2. Dragon Quest VI
This is secretly the best Dragon Quest game in the series. Don’t get me wrong; I loved III, IV, and V. In fact, if it wasn’t for V, I wouldn’t be a fan of the series at all, let alone RPGs. VII took a rather awkward turn, though VIII was also quite good.
What makes VI the best is the storyline. I’ll go into detail as to what they did right and what they got wrong in a moment – and there is a lot to talk about – but really think about this for a second.
The protagonists of this story begin their journey in the real world. Then, they go to the dream world, where they don’t possess physical bodies, and they have to find them to merge with them. Then, you go back and forth between the real world and the dream world, revealing buildings and unlocking treasures that were sealed away by the enemy because of the power they could offer willing heroes. Finally, you go to the “in-between” world to defeat the enemy.
This is a story for a video game!? Yes, it is, and Dragon Quest VI carries a powerful message with it.
What they did right: so much that people tend to overlook. As with most RPGs from the time, there was some fetch questing, and there was some grinding. The menu system also stayed true to the Dragon Quest series, and wasn’t anything groundbreaking. However, from a holistic perspective, the storyline was incredible, the graphics were colorful and appealing, the combat system – while still rudimentary – was a significant improvement over previous games in the series, and the music was also sublime. The class system was essentially a throwback to Dragon Quest III, but since III, IV and V got so much right, it wasn’t a bad decision to bring it back for VI.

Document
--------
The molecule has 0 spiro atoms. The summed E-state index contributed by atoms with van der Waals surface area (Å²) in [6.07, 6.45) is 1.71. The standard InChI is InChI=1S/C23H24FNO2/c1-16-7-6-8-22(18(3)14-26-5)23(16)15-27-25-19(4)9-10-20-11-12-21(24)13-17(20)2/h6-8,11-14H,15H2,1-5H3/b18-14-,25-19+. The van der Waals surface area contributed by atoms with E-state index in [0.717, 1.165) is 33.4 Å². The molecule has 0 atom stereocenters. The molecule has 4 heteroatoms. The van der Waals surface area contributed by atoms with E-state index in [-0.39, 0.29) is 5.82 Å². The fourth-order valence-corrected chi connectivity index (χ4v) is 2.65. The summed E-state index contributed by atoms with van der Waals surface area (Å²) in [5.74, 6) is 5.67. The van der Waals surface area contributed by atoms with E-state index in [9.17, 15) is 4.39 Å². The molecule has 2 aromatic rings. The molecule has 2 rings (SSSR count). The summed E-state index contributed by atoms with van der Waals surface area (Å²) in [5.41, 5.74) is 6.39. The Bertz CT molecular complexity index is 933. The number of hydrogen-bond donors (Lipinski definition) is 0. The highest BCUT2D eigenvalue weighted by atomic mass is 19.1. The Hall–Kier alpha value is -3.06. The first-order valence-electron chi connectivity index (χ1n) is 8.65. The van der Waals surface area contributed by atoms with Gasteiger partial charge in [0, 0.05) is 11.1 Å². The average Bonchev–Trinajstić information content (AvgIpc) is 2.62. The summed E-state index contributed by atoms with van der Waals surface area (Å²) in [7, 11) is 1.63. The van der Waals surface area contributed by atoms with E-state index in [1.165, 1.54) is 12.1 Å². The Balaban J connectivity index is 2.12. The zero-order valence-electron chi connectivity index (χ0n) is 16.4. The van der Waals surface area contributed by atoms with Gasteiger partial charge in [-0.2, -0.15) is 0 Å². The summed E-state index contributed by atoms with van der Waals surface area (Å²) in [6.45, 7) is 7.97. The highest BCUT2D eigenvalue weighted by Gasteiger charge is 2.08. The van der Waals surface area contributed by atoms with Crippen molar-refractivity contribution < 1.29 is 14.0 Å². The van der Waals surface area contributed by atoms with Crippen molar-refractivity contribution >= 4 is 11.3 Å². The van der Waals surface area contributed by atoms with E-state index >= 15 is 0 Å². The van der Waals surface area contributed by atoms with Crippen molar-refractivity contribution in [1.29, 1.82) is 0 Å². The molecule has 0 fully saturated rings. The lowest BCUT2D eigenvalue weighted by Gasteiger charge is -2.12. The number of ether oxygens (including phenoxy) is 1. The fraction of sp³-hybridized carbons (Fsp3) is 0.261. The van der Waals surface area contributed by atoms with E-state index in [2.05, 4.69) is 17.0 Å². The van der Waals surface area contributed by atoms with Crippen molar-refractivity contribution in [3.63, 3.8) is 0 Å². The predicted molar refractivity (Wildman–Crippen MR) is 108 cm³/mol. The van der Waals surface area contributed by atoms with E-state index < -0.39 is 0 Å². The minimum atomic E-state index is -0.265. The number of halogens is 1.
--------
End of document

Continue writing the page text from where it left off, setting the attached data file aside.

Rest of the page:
What they got wrong: the game balance is a little out of whack. With RPGs, It’s hard enough to achieve the perfect balance of difficulty and challenge with in-game battles, and for the most part, Dragon Quest VI hits it right on the money. Where it starts to go askew is when you gain the ability to change classes at the shrine of Alltrades. As a character begins to master classes, especially the higher classes, they also learn progressively more powerful abilities. When you consider the fact that your entire party can learn all of these abilities, you can see how quickly your team can become overpowered over time. However, the bonus dungeon is challenging enough that you’ll need every advantage you can gain. The other thing that was disappointing – at least for me – was the lack of monsters to catch. Ultimately, it doesn’t play as big of a role in this game as it does in Dragon Quest V, but one of the joys in V was the ability to assimilate a variety of enemy monsters into your party. In VI, not only does someone in your party have to be the Monster Master class in order to capture monsters, the number of monsters you can assimilate is significantly lower than it was in V. A little disappointing, but it definitely didn’t make a difference in terms of overall balance. There were greater incentives to catching more monsters in V than in VI.